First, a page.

2. Can you match those qualities to a real-life person either historically or contemporary?

3. Is this type or archetype important today? Why or why not?

4. Can you adapt this personality to a minor character in your novel?

For example: Although popular versions of The Three Little Pigs have made all the piglets male, note that the version given on does not specifically say ‘he’ for the first one. So in my adaption version the first character sent out on her own is approximately eighteen. She is slender and can pass for a boy and has gone into the world disguised as one. I might look up a list of well-known and well-written characters in disguise and make a list of common attributes. And /or I will make a list of what is required for a person to carry off such a disguise effectively and see if she matches a type.

Share: Give us the qualities you chose for your type. See if we can guess who you based them on.

Friday, May 11, 2012


Recently I watched the 2011 movie Tree of Life, which received the Palme d’Or award, the highest prize given at the Cannes Film Festival. It is described as “an American film with experimental elements.” I admit it’s a movie I couldn’t really find my way through. Or I am overwhelmed by possibilities—still trying to decide. Like reading poetry where you catch glimpses but are not sure of your interpretation. Or you can relate to some poets but not others, regardless of the quality.

The story is shared in a non-linear narrative, mostly in fragments and juxtaposed with exquisite imagery. Since my own creative process often falls under non-linear definition it’s interesting that I’m struggling. I guess I prefer a polished wrapped up movie sequence. Yet a creative metaphor does exactly what the movie has accomplished—widened out perception in order to see thing with a new perspective.

And the visual metaphors are astonishing. The ones that impacted me were the repeating birth metaphors delivered in such a wide array. Birth of a child, birth of a day—somewhat familiar yet paired with birth of a volcano, birth of a storm, seeds beginning. A silent, brief wick flicker of faith, a momentary pulse that fades in an instant and yet still returns at every opportunity for life. It hesitates, whispers encouragement, waits for an invitation and then disappears.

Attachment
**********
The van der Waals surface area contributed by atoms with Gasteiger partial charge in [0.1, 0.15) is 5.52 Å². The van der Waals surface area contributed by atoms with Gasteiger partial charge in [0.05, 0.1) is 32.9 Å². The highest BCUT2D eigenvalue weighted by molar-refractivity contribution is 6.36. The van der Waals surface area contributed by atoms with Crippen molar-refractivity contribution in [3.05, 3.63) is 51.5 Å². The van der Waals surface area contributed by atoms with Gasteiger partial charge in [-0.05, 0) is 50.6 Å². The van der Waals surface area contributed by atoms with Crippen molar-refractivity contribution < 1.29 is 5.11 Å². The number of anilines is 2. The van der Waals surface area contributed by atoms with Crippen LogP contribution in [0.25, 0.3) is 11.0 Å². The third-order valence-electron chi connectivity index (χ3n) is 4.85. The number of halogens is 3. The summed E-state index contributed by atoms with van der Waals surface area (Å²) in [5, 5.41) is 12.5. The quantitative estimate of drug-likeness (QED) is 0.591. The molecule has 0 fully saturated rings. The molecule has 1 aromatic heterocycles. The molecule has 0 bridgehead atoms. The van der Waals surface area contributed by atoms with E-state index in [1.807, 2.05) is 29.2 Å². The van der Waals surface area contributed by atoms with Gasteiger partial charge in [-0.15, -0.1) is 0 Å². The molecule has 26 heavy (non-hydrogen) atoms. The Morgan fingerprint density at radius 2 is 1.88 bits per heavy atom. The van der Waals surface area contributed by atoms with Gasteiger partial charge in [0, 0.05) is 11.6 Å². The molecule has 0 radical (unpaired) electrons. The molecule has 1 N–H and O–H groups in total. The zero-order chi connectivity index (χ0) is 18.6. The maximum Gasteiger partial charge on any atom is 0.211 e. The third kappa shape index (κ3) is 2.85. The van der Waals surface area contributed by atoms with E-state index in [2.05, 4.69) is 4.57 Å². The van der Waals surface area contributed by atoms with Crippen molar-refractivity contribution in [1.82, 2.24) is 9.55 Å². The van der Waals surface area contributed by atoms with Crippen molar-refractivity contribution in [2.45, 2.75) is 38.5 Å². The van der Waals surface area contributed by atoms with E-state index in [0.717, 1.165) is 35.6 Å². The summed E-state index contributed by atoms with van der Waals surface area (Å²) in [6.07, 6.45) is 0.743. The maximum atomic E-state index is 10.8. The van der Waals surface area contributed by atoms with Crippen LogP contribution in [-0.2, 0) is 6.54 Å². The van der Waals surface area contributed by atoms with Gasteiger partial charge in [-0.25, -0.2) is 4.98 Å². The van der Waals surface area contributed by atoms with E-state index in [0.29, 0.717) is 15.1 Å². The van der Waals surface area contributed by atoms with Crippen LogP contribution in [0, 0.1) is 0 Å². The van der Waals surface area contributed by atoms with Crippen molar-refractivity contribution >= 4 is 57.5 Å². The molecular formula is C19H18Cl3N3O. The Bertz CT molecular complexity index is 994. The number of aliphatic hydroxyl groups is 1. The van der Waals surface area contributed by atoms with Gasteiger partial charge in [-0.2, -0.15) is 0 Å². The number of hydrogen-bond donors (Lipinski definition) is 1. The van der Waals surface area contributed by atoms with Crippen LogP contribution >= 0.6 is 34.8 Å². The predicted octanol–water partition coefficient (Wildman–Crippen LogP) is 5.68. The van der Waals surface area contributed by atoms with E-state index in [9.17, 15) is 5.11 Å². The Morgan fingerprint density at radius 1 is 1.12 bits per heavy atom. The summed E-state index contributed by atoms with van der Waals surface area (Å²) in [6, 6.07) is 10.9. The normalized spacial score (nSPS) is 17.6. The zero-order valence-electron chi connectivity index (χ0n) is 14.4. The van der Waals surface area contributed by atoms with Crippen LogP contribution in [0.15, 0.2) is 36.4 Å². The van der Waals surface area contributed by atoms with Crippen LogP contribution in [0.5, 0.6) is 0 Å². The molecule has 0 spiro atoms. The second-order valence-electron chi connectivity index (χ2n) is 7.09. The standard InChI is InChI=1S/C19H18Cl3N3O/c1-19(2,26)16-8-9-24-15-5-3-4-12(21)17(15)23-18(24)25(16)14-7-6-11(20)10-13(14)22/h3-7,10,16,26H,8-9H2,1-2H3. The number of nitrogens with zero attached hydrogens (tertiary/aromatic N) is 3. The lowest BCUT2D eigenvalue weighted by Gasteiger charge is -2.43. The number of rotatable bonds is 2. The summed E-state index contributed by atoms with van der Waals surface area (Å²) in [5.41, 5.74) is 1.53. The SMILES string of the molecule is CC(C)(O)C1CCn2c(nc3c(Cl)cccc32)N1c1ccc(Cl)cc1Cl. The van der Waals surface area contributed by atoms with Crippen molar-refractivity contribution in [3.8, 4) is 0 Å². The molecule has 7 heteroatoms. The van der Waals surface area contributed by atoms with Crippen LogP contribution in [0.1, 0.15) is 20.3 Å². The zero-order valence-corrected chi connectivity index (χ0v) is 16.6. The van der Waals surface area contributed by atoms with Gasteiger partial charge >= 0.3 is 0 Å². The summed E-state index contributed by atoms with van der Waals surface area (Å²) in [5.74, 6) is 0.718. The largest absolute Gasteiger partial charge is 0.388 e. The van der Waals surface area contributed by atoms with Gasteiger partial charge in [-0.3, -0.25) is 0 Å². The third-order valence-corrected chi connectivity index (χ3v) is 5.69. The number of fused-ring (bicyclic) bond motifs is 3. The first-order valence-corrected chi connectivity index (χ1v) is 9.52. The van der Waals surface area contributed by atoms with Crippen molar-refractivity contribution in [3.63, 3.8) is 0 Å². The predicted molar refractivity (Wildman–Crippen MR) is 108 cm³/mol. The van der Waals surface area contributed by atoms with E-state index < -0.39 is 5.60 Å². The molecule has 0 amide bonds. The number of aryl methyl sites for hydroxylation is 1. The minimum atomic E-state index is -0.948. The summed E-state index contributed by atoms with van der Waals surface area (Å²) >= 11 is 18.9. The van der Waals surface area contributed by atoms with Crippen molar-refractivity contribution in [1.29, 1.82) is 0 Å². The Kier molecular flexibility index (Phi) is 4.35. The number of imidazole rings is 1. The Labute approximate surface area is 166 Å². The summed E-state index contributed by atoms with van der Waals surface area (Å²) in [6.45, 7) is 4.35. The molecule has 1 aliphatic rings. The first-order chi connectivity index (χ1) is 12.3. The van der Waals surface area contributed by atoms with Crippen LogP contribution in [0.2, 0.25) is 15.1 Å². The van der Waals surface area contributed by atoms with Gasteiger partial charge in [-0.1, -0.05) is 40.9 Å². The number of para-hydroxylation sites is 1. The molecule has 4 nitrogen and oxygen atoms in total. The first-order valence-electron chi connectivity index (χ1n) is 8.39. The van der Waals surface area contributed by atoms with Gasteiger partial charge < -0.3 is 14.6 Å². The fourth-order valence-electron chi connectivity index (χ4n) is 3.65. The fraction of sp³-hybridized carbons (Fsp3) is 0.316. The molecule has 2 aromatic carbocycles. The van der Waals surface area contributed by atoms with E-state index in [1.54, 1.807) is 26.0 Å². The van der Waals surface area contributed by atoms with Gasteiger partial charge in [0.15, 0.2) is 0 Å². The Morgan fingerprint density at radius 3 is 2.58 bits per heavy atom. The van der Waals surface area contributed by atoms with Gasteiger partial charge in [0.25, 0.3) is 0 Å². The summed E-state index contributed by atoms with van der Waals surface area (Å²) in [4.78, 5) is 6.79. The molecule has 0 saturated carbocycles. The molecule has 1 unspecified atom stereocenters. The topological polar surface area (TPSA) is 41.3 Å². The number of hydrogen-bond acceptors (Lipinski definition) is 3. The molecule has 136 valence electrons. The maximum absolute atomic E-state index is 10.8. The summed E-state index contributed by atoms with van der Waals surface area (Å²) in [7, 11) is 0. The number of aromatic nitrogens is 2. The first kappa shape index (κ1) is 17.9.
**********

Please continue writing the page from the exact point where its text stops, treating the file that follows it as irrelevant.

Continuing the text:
The flicker didn’t call attention to itself or stay long. Yet it repeated with gentle nudges never letting go.

"Where were you when I laid the foundations of the earth ... when the morning stars sang together?" God asks in Job 38:4,7. Tree of Life opens with this quote. A question that theologians and scholars have tried to unravel for centuries.

And perhaps that’s where the metaphors connect with hope. As long as there is a search, questions, possibilities and a yearning for relationship, life grows with perception spiritually.

Journal Prompt:

 What movie have you watched where the images stayed in your thoughts long afterwards?

Share: What was the key repeating echo for you?

Tuesday, May 8, 2012

Building a Story World

Character Typology

Does this character description remind you of anyone in particular?

-on top of the power hierarchy but his power is not boundless

-can be still be opposed, deceived, and tricked although dangerous to do so

-in a long term marriage but has endless affairs

-does not participate in petty arguments and schemes of daily activities

-can be extremely vengeful

Based on familiar movies, my first response might be a dictator or a CEO of a vast financial/business empire, or a James Bond 007 villain. But these are some of the characteristics given in Greek mythology to Zeus. Somehow they still sound quite modern.

John Truby, in his book The Anatomy of Story, notes that the character Tracy Lord in The Philadelphia Story can be compared to a goddess, not only because of her beauty and grace but also her coldness and fierce sense of superiority to others.” We want to tap into that inner character connection—the moral or soul voice and highlight the ones that fit our characters.

Exercise: Choose an historical or scriptural character that exemplifies their moral or immoral compass based on their character description.

Share: Where might we see that ‘person’ in today’s culture?